CNN expert indicts 'social justice' for cop killings: Advocates feel 'entitlement to violence'
Michael Welner speaks to CNN (screen grab)

Forensic psychologist Michael Welner told CNN on Tuesday that two New York City police officers were murdered over the weekend because the social justice movement emboldens advocates with an "entitlement to violence."


Welner, who prosecutors claim can quantify evil with his Depravity Standard, asserted that shooter Ismaaiyl Brinsley was probably not mentally ill, even though it was a "difficult distinction to make" because he had not reviewed the case.

According the forensic psychologist, it was the social justice movement that gave Brinsley -- and a terrorist sympathizer who recently took hostages in Sydney -- the permission to commit acts of violence.

"There are crimes in which a person is playing to his own idea, an irrational idea that nobody shares, and there's a crime like Brooklyn, and like Sydney where someone plays to a constituency that thinks exactly as [Brinsley] does, whether we choose to admit it or not," Welner explained. "He used social media to brag about what he was going to do. And then after he did it, there were some residents who were clapping and laughing in the aftermath."

"This is not a person who was isolated as the government would suggest. He had 14,000 followers on Facebook. So, he had a constituency," the CNN guest continued. "He was a peace activist. There are some peace activists who experience an entitlement to violence."

"There are some folks who work in different causes -- and they may call it social justice -- somebody may work for Greenpeace and feel entitled to blow up a ship. It's violent, but they call themselves an activist with the idea of social justice in mind."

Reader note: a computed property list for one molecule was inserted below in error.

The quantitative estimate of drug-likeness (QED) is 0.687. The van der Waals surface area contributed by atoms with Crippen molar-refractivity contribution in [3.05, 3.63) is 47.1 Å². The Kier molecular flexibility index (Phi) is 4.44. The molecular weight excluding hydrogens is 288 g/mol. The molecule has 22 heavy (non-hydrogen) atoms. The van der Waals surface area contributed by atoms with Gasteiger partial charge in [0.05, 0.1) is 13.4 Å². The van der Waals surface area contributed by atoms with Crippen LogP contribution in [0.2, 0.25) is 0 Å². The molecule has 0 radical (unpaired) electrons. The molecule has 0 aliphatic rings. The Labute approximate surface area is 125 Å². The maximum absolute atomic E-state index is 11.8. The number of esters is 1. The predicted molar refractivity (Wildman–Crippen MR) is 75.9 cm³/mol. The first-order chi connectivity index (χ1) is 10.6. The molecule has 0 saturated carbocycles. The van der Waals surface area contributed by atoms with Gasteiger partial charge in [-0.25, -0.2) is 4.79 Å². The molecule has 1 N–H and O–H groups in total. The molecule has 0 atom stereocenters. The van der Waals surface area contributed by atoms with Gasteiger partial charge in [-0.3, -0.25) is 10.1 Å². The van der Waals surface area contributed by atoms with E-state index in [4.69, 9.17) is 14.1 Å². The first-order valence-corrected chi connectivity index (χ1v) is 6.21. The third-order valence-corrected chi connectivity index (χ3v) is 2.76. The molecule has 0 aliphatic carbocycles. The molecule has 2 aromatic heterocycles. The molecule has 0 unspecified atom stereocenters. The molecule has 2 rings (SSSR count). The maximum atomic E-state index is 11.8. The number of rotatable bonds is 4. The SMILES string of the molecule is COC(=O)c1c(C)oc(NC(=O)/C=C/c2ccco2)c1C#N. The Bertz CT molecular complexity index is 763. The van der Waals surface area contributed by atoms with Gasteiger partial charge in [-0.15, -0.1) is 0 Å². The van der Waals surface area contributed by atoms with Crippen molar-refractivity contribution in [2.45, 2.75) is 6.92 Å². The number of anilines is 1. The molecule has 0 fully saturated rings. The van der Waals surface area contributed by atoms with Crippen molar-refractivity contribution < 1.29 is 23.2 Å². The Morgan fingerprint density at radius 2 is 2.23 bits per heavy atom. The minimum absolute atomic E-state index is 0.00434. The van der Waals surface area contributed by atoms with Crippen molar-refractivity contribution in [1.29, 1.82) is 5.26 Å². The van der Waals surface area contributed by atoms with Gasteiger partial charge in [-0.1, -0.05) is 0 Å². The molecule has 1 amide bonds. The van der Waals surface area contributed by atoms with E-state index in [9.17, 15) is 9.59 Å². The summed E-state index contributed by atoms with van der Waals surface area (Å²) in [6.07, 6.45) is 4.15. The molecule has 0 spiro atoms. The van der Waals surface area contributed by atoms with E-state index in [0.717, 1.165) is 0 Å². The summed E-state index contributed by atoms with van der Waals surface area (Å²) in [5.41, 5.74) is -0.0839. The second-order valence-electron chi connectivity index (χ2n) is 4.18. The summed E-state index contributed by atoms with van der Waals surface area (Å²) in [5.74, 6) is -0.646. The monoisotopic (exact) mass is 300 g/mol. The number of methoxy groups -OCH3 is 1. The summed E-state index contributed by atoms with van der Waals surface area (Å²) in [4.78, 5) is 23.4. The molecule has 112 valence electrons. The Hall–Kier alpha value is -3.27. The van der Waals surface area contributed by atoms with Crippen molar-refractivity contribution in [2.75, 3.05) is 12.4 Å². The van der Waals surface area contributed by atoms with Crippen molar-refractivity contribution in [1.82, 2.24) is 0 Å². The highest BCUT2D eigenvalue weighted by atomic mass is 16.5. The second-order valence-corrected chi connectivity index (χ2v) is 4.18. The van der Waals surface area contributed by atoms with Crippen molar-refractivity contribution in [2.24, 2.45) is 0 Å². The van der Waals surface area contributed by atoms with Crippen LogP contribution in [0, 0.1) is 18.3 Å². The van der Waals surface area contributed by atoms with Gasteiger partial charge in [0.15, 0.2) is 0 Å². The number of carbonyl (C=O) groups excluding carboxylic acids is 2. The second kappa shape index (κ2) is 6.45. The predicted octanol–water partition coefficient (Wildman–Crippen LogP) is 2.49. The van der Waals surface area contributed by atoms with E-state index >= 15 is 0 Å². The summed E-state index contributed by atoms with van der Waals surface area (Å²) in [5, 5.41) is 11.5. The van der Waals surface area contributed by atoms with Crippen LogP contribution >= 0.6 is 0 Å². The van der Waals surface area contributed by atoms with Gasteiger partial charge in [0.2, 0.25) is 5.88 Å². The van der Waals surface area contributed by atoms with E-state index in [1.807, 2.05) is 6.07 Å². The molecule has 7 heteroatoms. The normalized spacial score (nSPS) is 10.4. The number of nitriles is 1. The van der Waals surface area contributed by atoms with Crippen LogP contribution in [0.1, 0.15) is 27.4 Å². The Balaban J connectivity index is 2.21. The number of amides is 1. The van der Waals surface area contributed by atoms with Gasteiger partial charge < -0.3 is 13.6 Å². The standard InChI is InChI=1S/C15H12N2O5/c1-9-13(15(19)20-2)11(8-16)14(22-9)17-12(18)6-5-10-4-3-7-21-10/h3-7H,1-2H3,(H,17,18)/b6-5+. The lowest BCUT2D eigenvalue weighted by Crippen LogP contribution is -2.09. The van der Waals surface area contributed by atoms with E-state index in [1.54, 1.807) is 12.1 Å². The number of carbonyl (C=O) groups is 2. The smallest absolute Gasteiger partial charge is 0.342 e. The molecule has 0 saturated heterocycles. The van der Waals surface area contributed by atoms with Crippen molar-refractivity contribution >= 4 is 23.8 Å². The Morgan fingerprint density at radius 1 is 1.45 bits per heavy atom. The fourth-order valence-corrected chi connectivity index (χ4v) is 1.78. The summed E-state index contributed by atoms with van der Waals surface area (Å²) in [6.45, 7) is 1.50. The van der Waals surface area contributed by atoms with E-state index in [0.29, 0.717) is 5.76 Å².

So according to Welner, Brinsley could not have been mentally ill because other social justice advocates could "identify with that."

"Spectacle homicide is seen in people who have high expectations of themselves, and he talked about wanting to do something good," Welner noted. "All of us that speak publicly can shape a message that say, 'You're not a man by virtue of who you can destroy.' And when people who are seduced by ISIS [are] pulled into this, are exposed to a message that says your manhood is not defined by your ability to destroy for the sake of destroying, we create a force to counter that."

"Right now, there's tremendous pressure on the entitlement to violence toward police officers," he concluded. "And we can send a message out that that doesn't make you a man to kill for the sake of killing."

Truth Out's Robert Wilbur pointed out that Welner was part of a nationwide effort by politicians and prosecutors to rule out mental illness as a defense in criminal cases.

"Prosecutors have the money and power of the state behind them, and there exists a cottage industry of high-priced psychiatrists and psychologists who are literally killing people with testimony," Wilbur observed.

Watch the video below from CNN's New Day, broadcast Dec. 23, 2014.